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Octreotide s.c. depot provides sustained octreotide bioavailability and similar IGF‐1 suppression to octreotide LAR in healthy volunteers

Article date: September 2015

By: Fredrik Tiberg, John Roberts, Camilla Cervin, Markus Johnsson, Severine Sarp, Anadya Prakash Tripathi, Margareta Linden, in Volume 80, Issue 3, pages 460-472


The aim was to assess the pharmacokinetics, pharmacodynamics, safety and tolerability of octreotide subcutaneous (s.c.) depot, a novel octreotide formulation.


This was a phase I, randomized, open label study. After a single dose of octreotide immediate release (IR) 200 µg, subjects were randomized to one of eight groups to receive three monthly injections of octreotide s.c. depot A 10, 20 or 30 mg, B 30 mg, C 10, 20 or 30 mg or long acting octreotide (octreotide LAR) 30 mg.


One hundred and twenty‐two subjects were randomized. For all depot variants, onset of octreotide release was rapid and sustained for up to 4 weeks. The relative octreotide bioavailability of depot variants vs. octreotide IR ranged from 0.68 (90% confidence interval [CI] 0.61, 0.76) to 0.91 (90% CI 0.81, 1.02) and, vs. octreotide LAR, was approximately four‐ to five‐fold greater: 3.97 (90% CI 3.35, 4.71) to 5.27 ng ml–1 h (90% CI 4.43, 6.27). All depot variants showed relatively rapid initial reductions of insulin‐like growth factor 1 (IGF‐1) compared with octreotide LAR. A trend of octreotide dose dependence was also indicated from the plasma concentrations and suppression of IGF‐1. Maximum inhibition of IGF‐1 at steady‐state was highest for depot B and C. All depot treatments were well tolerated. The most frequent adverse events were gastrointestinal related.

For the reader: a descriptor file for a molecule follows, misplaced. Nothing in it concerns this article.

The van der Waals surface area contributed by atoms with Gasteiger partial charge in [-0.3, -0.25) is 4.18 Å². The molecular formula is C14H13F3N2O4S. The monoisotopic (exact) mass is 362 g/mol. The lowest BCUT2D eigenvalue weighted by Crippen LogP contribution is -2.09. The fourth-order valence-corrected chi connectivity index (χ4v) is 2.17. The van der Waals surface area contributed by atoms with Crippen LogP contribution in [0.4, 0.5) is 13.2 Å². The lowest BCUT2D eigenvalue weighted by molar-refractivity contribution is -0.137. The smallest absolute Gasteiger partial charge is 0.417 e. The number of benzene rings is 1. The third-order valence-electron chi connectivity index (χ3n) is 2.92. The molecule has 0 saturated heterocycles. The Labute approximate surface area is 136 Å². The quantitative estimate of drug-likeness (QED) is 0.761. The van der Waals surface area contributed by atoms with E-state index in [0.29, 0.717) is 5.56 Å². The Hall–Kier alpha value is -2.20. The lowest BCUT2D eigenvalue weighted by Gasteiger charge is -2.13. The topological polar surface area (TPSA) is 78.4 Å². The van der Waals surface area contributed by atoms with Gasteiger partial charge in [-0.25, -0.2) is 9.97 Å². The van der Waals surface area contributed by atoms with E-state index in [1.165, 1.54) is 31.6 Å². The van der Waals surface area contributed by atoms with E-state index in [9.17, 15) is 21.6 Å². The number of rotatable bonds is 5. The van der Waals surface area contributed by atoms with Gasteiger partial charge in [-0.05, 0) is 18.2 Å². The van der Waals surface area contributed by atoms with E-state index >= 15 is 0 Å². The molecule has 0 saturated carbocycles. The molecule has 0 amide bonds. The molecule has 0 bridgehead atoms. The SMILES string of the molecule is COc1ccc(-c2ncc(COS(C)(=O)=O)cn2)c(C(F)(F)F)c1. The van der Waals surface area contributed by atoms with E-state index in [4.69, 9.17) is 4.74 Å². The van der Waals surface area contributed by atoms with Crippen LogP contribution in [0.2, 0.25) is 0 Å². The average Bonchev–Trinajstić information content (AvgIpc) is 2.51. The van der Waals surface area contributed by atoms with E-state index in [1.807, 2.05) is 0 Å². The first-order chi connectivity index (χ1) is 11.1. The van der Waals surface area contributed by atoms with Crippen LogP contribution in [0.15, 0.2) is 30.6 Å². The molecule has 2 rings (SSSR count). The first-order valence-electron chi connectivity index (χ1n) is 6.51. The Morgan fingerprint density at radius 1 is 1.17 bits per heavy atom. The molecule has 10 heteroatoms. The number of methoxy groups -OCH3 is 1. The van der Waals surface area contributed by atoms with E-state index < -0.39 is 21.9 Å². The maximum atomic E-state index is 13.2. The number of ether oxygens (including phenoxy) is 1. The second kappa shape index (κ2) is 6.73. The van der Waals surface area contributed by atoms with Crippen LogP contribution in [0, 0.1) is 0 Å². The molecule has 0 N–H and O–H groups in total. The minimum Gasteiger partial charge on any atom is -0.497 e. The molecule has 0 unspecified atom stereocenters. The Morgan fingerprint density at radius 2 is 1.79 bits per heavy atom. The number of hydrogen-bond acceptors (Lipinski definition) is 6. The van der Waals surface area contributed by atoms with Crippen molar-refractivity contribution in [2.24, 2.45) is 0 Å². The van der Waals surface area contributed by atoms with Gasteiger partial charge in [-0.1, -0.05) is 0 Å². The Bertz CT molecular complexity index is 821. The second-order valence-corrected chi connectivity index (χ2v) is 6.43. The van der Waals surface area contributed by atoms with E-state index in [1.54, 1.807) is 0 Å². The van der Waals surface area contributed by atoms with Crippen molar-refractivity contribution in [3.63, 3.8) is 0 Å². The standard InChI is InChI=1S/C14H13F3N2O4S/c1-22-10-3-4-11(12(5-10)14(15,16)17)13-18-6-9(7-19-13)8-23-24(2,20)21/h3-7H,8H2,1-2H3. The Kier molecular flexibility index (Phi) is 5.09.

Octreotide s.c. depot provides greater octreotide bioavailability with a more rapid onset and stronger suppression of IGF‐1 than octreotide LAR in healthy volunteers.

DOI: 10.1111/bcp.12698

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